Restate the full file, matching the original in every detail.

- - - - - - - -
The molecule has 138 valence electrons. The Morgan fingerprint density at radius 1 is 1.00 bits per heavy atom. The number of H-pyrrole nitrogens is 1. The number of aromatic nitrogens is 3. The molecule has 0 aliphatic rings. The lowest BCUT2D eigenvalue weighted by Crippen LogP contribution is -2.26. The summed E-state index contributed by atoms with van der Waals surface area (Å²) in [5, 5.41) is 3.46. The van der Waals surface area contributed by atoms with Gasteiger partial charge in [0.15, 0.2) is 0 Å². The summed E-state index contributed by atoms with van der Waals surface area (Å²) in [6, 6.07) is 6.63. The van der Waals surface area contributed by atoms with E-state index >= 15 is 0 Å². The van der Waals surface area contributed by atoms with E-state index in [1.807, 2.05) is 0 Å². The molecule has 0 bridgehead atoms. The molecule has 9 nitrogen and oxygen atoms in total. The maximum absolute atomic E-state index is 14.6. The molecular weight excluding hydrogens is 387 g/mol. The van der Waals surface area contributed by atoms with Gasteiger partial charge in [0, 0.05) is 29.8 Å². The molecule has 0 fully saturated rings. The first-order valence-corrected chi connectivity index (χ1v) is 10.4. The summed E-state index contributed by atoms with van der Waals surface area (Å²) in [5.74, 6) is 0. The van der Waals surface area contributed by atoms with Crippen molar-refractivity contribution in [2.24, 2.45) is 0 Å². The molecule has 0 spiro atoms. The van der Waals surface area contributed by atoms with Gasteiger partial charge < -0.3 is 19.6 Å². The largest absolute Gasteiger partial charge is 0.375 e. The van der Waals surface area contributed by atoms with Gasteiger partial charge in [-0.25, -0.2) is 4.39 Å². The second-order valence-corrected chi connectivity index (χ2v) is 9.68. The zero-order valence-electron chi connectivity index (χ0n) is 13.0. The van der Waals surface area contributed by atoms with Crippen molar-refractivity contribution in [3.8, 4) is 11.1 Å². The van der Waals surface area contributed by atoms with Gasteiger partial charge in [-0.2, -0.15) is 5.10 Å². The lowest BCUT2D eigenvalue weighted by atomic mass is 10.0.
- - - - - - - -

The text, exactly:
The molecule has 138 valence electrons. The Morgan fingerprint density at radius 1 is 1.00 bits per heavy atom. The number of H-pyrrole nitrogens is 1. The number of aromatic nitrogens is 3. The molecule has 0 aliphatic rings. The lowest BCUT2D eigenvalue weighted by Crippen LogP contribution is -2.26. The summed E-state index contributed by atoms with van der Waals surface area (Å²) in [5, 5.41) is 3.46. The van der Waals surface area contributed by atoms with Gasteiger partial charge in [0.15, 0.2) is 0 Å². The summed E-state index contributed by atoms with van der Waals surface area (Å²) in [6, 6.07) is 6.63. The van der Waals surface area contributed by atoms with E-state index >= 15 is 0 Å². The van der Waals surface area contributed by atoms with E-state index in [1.807, 2.05) is 0 Å². The molecule has 0 bridgehead atoms. The molecule has 9 nitrogen and oxygen atoms in total. The maximum absolute atomic E-state index is 14.6. The molecular weight excluding hydrogens is 387 g/mol. The van der Waals surface area contributed by atoms with Gasteiger partial charge in [0, 0.05) is 29.8 Å². The molecule has 0 fully saturated rings. The first-order valence-corrected chi connectivity index (χ1v) is 10.4. The summed E-state index contributed by atoms with van der Waals surface area (Å²) in [5.74, 6) is 0. The van der Waals surface area contributed by atoms with Crippen molar-refractivity contribution in [2.24, 2.45) is 0 Å². The molecule has 0 spiro atoms. The van der Waals surface area contributed by atoms with Gasteiger partial charge < -0.3 is 19.6 Å². The largest absolute Gasteiger partial charge is 0.375 e. The van der Waals surface area contributed by atoms with Gasteiger partial charge in [-0.25, -0.2) is 4.39 Å². The second-order valence-corrected chi connectivity index (χ2v) is 9.68. The zero-order valence-electron chi connectivity index (χ0n) is 13.0. The van der Waals surface area contributed by atoms with Crippen molar-refractivity contribution in [3.8, 4) is 11.1 Å². The van der Waals surface area contributed by atoms with Gasteiger partial charge in [-0.2, -0.15) is 5.10 Å². The lowest BCUT2D eigenvalue weighted by atomic mass is 10.0.